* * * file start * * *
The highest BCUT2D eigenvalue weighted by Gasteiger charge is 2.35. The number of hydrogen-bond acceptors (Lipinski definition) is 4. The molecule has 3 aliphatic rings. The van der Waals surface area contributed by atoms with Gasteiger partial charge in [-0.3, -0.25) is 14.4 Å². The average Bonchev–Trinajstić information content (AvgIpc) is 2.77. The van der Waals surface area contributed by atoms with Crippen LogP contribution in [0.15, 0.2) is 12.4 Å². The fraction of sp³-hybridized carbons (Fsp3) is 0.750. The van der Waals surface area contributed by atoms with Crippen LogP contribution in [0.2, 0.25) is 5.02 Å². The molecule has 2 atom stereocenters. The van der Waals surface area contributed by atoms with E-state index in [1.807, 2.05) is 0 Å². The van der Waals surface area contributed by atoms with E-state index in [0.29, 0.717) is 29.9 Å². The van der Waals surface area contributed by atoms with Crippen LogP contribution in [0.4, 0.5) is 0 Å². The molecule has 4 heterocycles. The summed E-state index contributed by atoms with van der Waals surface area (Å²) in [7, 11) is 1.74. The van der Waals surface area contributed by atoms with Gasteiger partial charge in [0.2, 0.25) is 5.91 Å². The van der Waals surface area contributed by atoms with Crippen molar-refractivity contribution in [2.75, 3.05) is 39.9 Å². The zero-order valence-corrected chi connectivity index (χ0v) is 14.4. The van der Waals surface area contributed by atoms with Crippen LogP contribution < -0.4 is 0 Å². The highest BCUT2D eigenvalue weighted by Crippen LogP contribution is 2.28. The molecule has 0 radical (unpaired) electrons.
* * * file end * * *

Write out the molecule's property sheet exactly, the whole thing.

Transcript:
The highest BCUT2D eigenvalue weighted by Gasteiger charge is 2.35. The number of hydrogen-bond acceptors (Lipinski definition) is 4. The molecule has 3 aliphatic rings. The van der Waals surface area contributed by atoms with Gasteiger partial charge in [-0.3, -0.25) is 14.4 Å². The average Bonchev–Trinajstić information content (AvgIpc) is 2.77. The van der Waals surface area contributed by atoms with Crippen LogP contribution in [0.15, 0.2) is 12.4 Å². The fraction of sp³-hybridized carbons (Fsp3) is 0.750. The van der Waals surface area contributed by atoms with Crippen LogP contribution in [0.2, 0.25) is 5.02 Å². The molecule has 2 atom stereocenters. The van der Waals surface area contributed by atoms with E-state index in [1.807, 2.05) is 0 Å². The van der Waals surface area contributed by atoms with E-state index in [0.29, 0.717) is 29.9 Å². The van der Waals surface area contributed by atoms with Crippen LogP contribution in [0.4, 0.5) is 0 Å². The molecule has 4 heterocycles. The summed E-state index contributed by atoms with van der Waals surface area (Å²) in [7, 11) is 1.74. The van der Waals surface area contributed by atoms with Gasteiger partial charge in [0.2, 0.25) is 5.91 Å². The van der Waals surface area contributed by atoms with Crippen molar-refractivity contribution in [2.75, 3.05) is 39.9 Å². The zero-order valence-corrected chi connectivity index (χ0v) is 14.4. The van der Waals surface area contributed by atoms with Crippen LogP contribution < -0.4 is 0 Å². The highest BCUT2D eigenvalue weighted by Crippen LogP contribution is 2.28. The molecule has 0 radical (unpaired) electrons.